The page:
The difference becomes obvious in Lesson One, “Witness.” In the church-speak world the word witness has become shorthand for an intentional conversation by which believers help an unbeliever make a decision for Christ and therefore grow the kingdom. “Lesson One” should really be called “Round One” because Collver gently wrestles the word back to its biblical intent: “The Lord saves souls, but He locates His saving Gospel in the Church, and He uses people within the Church as his instruments to proclaim the Gospel” (p.14). The leader’s guide, the accompanying Steven Starke hymn, and the impressive concordance of biblical usage thoroughly equip students and leaders to complete the journey that brings the word “witness” back from law to gospel.

“Round Two,” builds on this gift and extends it. Throughout history, well-intended but misguided people have declared that pure doctrine and the desire to save the lost are antagonistic goals. Systematicians have sometimes made doctrine devoid of proclamation. Mysticism, pietism, and the theological descendants of Dwight Moody decry doctrinal and confessional subscription as anti-missional. The LCMS is certainly no stranger to this battle. Collver however beautifully and convincingly demonstrates that these two stand together in the Lord’s church: “A witness that does not confess what Jesus taught is not a Christian witness. Likewise, a confession that does not witness is not a New Testament confession. . .Telling about Jesus and doctrine go together” (p.18). The leaders’ guide to this section is especially strong. As Collver presents a precisely written and beautiful summary of how true doctrine is manifest in Christ coming to us according to his promise—which is the only hope of the world. With very little modification the leader's guide could become a great Christmas sermon.

Lesson three wrestles the word “mercy” (his translation of the Greek word diakonia) back into its biblical sense: “Being rooted in the forgiveness of sins that Jesus won for us on the cross, mercy means feeding the poor, taking care of the sick, and caring for the orphans and widows. Diakonia, then is caring for our neighbor in concrete and effective ways because of what Jesus has done for us” (p.22). Collver does not speak of himself, but his experience as a parish pastor and as an executive in LCMS World Relief and Human Care fills this far-too-brief study with an authenticity and understanding that is known by one who has “done the hard work” (Proverbs 14:23).

Lesson four, “Life Together” leads through a study of the biblical word koinonia. Once again the word is rescued and revived from its more unworthy uses. In common usage koinonia and its common translation "fellowship" have lost their biblical, sacramental foundation and have come to refer to donuts. Collver’s study and leader’s guide demonstrates with great skill that our fellowship and unity are not founded on liking each other (think of St. Paul and Barnabas) but on a doctrinal and sacramental unity that transcends men, personalities, and time. If the LCMS (or any denomination) would escape their bondage to bickering and infighting it will only be as people who have a bond that is deeper than human affronts and leadership cults. “Life Together” rightly teaches divine fellowship that flows from the gospel as the hope and substance of churchly interaction. Reconciliation with Christ through His cross enables reconciliation with others. Individual gifts find their fruit and proper use through their incorporation in the Body of Christ.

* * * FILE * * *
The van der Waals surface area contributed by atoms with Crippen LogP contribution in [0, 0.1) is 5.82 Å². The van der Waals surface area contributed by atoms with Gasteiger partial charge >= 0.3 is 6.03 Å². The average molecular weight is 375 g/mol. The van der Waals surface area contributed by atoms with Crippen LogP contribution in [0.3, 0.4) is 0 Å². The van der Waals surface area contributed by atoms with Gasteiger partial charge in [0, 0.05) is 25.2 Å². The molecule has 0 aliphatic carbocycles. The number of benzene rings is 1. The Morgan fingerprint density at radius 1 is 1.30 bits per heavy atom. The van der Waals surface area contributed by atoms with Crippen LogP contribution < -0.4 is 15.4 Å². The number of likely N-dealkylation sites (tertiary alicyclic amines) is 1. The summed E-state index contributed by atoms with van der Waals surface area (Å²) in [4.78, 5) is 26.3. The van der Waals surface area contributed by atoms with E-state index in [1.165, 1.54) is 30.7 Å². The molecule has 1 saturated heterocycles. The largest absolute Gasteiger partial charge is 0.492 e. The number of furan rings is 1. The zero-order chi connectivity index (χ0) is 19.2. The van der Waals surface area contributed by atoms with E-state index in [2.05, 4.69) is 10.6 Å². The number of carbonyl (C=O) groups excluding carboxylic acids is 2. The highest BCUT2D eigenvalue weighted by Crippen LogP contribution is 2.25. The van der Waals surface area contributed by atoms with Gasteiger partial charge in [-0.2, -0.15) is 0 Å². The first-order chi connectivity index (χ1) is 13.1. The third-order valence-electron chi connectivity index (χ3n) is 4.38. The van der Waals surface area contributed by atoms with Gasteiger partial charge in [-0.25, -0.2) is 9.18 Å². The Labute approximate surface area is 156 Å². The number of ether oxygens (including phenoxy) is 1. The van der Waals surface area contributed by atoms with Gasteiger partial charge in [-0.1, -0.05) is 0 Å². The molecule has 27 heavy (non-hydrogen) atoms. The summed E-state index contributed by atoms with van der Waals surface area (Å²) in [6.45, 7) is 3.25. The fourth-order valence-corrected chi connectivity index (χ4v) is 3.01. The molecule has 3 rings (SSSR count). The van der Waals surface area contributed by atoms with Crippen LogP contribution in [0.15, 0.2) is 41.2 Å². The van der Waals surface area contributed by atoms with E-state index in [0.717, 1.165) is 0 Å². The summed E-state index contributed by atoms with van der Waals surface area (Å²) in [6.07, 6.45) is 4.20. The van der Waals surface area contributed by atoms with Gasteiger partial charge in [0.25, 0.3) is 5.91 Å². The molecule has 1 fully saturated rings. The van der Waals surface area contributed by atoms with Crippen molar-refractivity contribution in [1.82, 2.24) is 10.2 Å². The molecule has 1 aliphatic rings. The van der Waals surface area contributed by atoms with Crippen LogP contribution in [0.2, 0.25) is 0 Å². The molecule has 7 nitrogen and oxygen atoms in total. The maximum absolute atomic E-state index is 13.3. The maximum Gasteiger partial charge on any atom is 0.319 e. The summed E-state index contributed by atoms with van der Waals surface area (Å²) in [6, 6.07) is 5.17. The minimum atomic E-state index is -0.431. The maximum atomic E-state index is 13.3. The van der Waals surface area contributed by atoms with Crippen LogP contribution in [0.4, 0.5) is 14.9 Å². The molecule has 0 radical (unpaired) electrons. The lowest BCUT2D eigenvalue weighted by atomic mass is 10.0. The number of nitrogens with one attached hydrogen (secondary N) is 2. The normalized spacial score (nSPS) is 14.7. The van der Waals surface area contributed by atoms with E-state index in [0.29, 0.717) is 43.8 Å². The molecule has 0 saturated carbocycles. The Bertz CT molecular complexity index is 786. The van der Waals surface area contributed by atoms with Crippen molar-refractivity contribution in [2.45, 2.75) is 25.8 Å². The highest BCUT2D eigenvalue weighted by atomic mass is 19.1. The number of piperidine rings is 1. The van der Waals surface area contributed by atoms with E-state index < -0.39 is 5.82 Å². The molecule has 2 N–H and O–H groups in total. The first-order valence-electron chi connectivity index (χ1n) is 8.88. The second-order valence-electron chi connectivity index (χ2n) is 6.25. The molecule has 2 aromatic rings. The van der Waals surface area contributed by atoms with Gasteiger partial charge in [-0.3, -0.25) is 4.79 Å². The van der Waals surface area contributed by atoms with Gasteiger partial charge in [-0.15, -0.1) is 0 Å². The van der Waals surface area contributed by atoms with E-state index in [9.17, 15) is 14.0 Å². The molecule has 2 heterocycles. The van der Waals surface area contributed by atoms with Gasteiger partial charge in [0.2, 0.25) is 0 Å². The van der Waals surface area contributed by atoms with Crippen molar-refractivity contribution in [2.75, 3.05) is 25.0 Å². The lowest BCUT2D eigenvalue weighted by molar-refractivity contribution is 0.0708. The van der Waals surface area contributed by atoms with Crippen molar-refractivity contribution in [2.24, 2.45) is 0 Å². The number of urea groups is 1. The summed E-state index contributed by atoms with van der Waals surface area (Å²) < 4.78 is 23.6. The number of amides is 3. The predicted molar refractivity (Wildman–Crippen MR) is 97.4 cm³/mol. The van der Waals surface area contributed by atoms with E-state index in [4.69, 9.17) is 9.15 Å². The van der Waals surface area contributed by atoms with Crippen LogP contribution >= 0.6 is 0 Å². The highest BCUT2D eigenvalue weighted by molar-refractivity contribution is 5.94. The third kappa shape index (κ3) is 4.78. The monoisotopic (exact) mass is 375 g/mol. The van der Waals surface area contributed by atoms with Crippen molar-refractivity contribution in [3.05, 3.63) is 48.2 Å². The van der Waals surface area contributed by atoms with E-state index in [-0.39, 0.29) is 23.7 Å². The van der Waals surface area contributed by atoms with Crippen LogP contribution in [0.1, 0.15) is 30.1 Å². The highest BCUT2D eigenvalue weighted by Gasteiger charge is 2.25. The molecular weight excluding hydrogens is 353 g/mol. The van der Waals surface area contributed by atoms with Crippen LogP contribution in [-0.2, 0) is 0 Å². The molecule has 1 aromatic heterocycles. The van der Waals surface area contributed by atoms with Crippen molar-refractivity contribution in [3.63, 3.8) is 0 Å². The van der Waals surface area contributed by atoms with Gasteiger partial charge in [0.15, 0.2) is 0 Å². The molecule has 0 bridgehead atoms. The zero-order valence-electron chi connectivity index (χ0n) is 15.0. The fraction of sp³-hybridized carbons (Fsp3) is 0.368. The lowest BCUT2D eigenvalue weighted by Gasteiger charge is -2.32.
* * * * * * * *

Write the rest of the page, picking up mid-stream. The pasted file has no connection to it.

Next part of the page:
Lesson five, “Witness, Mercy, Life Together” speaks of the history of conflict in the days of the apostles. The obvious conclusion is that the unity of the church has always been under assault from without and from within. The only proper response and the only faithful response of the church is to return to the mission that can be summarized by the Bible’s words witness, mercy, and life together.  It is indeed commendable that the author would take this approach to a topic so important at this stage of the LCMS’s life. The approach is biblical, evangelical, and draws us to the gospel and the need for the faithful administration of the word and sacraments.

The accompanying DVD shows LCMS President Harrison presenting these same doctrines in a way that is winsome, pastoral, and humorous. He demonstrates a tremendous grasp of the practical application of Lutheran theology. While the production quality is not wonderful, it is hard to imagine a faithful non-partisan who could fail to be edified and delighted by Harrison’s presentations.

The study is designed to be used in any adult or teen level Bible class and can be used with great profit. Pastors may find that its most enduring value will be as a “new member’s” class or a follow-up to Catechism and confirmation classes. Many congregations offer special classes for those who wish to join by transfer or reaffirmation of faith; it is hard to imagine a better study for such use.

The Bible studies, leader's guide, and DVD are not fundraising, team building, or leadership training devices that use pop psychology and marketing techniques to win hearts. They are biblical, sacramental, genuine, doctrinally solid studies on the nature of the church. It is easily the most useful item to come out of the Synodical Office Building since the sainted A. L. Barry’s What About series; and in many ways, it is more important. One can pray that the biblical emphases in these studies will come to mark President Harrison’s term of office. If so, the Lutheran Church—Missouri Synod is entering a period of great importance in this dark and fallen world. “The world is longing for what we have,” Harrison cries out in the presentation. If the LCMS and her leaders can maintain a strong biblical witness, shown forth in mercy and lived out in our life together, she will truly be, “a radiant church.”

Robert Zagore is Senior Pastor at Trinity Lutheran Church and School, Traverse City, MI.